• Tue, Jul 13 2010

Breaking Down The Appeals Court’s Ruling Against FCC’s Indecency Rules

TVBig news in the entertainment world today: a three-judge appeals court has thrown out recent indecency rules put forth by the Federal Communications Commission, the government body that oversees the media. The judges’ ruling, while marking a huge victory for Hollywood, is actually pretty difficult to understand.

The most important thing to know about the ruling is that the appellate court said the FCC’s rules, which punished networks for things like the Janet Jackson “wardrobe malfunction” and f-bombs slipped out during award show acceptance speeches, were in violation of the First Amendment — or free speech. The court admonished the FCC for its previous rulings against the TV networks and called its current policies “impermissibly vague.” In other words, vague rules are not good.

The panel of judges also addressed sex in the media, calling it an “important and universal theme in art and science.” Here’s one difficult passage from the ruling:

“The absence of reliable guidance in the FCC’s standards chills a vast amount of protected speech dealing with some of the most important and universal themes in art and science. Sex and the magnetic power of sexual attraction are surely among the most predominant themes in the study of humanity … By prohibiting all ‘patentently offensive’ references to sex, sexual organs, and excretion without giving adequate guidance … the FCC effectively chills speech because broadcasters have no way of know what the FCC will find offensive.”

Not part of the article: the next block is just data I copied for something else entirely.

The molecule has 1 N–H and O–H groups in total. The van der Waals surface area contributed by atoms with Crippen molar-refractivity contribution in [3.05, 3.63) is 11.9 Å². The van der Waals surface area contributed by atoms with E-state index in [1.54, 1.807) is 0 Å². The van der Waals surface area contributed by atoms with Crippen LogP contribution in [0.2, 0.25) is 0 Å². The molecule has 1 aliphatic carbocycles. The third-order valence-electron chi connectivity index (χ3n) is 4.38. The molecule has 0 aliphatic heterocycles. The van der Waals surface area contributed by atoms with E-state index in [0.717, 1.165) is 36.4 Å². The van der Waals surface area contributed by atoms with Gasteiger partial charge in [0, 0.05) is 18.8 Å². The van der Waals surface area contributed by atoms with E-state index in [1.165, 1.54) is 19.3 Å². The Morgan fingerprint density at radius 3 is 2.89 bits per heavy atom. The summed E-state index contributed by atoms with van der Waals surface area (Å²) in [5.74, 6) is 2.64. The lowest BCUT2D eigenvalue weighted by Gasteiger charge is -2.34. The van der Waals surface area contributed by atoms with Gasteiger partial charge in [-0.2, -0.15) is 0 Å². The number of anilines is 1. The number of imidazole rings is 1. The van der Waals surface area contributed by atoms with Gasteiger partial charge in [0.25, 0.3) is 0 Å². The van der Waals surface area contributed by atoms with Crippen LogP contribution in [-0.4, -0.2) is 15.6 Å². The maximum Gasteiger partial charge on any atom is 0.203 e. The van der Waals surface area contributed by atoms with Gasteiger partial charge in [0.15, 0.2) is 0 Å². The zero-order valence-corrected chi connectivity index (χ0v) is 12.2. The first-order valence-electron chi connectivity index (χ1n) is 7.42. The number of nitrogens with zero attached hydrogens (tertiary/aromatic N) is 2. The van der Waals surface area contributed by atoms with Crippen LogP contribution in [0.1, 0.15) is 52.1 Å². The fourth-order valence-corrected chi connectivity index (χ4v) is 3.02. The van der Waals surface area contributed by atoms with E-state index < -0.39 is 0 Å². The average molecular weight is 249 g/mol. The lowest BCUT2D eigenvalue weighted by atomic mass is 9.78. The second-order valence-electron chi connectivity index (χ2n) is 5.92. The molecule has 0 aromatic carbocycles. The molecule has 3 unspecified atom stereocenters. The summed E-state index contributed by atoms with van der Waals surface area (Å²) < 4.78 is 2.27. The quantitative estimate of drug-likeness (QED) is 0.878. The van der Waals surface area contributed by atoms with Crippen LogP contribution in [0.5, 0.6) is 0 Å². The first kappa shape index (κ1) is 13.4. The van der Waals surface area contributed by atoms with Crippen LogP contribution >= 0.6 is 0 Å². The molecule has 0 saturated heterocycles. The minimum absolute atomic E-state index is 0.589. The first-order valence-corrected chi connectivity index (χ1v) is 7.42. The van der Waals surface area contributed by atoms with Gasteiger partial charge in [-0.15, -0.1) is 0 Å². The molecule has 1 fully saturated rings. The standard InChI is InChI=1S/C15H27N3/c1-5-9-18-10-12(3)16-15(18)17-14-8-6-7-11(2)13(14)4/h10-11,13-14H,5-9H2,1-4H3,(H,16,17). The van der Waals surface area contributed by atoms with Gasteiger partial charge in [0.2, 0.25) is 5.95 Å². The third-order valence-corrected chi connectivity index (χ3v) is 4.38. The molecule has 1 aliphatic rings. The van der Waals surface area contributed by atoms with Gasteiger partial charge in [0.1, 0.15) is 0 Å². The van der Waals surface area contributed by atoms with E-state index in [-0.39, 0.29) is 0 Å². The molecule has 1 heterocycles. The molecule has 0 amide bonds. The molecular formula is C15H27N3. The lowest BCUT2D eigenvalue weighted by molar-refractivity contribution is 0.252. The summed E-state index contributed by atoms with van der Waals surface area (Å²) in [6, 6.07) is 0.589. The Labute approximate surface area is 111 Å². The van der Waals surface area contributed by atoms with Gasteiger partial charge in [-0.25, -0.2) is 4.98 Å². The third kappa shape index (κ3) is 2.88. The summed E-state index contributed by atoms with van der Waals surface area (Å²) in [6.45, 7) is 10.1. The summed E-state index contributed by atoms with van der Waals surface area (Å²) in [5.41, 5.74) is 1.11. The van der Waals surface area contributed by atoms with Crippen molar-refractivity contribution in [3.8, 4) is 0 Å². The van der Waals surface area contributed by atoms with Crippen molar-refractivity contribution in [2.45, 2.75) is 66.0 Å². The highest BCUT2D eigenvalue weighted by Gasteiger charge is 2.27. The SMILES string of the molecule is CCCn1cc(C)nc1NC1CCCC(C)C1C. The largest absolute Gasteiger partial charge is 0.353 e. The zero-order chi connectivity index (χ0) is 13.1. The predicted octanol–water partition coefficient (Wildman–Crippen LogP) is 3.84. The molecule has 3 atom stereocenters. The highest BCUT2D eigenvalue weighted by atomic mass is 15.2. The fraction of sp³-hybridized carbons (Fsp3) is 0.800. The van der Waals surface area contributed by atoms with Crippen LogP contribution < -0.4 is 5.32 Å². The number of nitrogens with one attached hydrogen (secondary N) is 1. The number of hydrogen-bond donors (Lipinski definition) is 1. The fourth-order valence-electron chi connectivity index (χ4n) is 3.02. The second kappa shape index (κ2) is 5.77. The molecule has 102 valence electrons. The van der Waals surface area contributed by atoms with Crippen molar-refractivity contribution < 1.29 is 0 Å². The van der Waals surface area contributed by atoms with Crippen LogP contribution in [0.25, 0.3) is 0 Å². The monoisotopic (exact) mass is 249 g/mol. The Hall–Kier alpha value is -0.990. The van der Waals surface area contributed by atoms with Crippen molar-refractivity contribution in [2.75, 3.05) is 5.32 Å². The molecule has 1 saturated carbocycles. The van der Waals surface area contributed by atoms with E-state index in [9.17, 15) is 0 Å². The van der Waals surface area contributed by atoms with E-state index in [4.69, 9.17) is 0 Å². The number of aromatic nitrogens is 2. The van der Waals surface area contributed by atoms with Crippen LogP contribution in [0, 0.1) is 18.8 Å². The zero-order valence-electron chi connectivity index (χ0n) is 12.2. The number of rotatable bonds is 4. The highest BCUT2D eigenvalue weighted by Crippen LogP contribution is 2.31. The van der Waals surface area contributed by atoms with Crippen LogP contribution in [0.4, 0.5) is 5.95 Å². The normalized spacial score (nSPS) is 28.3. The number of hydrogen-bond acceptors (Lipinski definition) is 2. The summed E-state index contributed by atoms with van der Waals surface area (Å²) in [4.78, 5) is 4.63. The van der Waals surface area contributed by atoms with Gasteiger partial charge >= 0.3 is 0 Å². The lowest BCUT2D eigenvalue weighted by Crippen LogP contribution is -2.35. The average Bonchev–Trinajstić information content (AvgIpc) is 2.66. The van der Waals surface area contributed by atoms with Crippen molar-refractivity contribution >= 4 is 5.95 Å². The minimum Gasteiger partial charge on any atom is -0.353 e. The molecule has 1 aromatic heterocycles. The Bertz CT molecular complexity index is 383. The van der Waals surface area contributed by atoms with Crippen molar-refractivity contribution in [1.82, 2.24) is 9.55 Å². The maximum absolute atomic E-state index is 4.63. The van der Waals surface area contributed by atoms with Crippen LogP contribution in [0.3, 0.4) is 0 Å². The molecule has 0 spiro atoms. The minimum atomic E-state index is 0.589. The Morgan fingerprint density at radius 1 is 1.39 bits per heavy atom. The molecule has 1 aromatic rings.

To translate: the FCC’s current rules are vague and therefore wrongfully prevent TV networks from showing potentially offensive things like sex, because they are worried that they’ll face penalties like fines. Instead, the FCC’s guidelines should be totally clear, so that artists can create shows without the fear of repercussions. For example: “one butt cheek can be shown, but not the crack.”

But, this fight is probably not over. Experts say this ruling will likely be appealed to the Supreme Court, as the war over decency in the media rages on. Do you think networks should be penalized for things like f-bombs in acceptance speeches? What is appropriate for TV?

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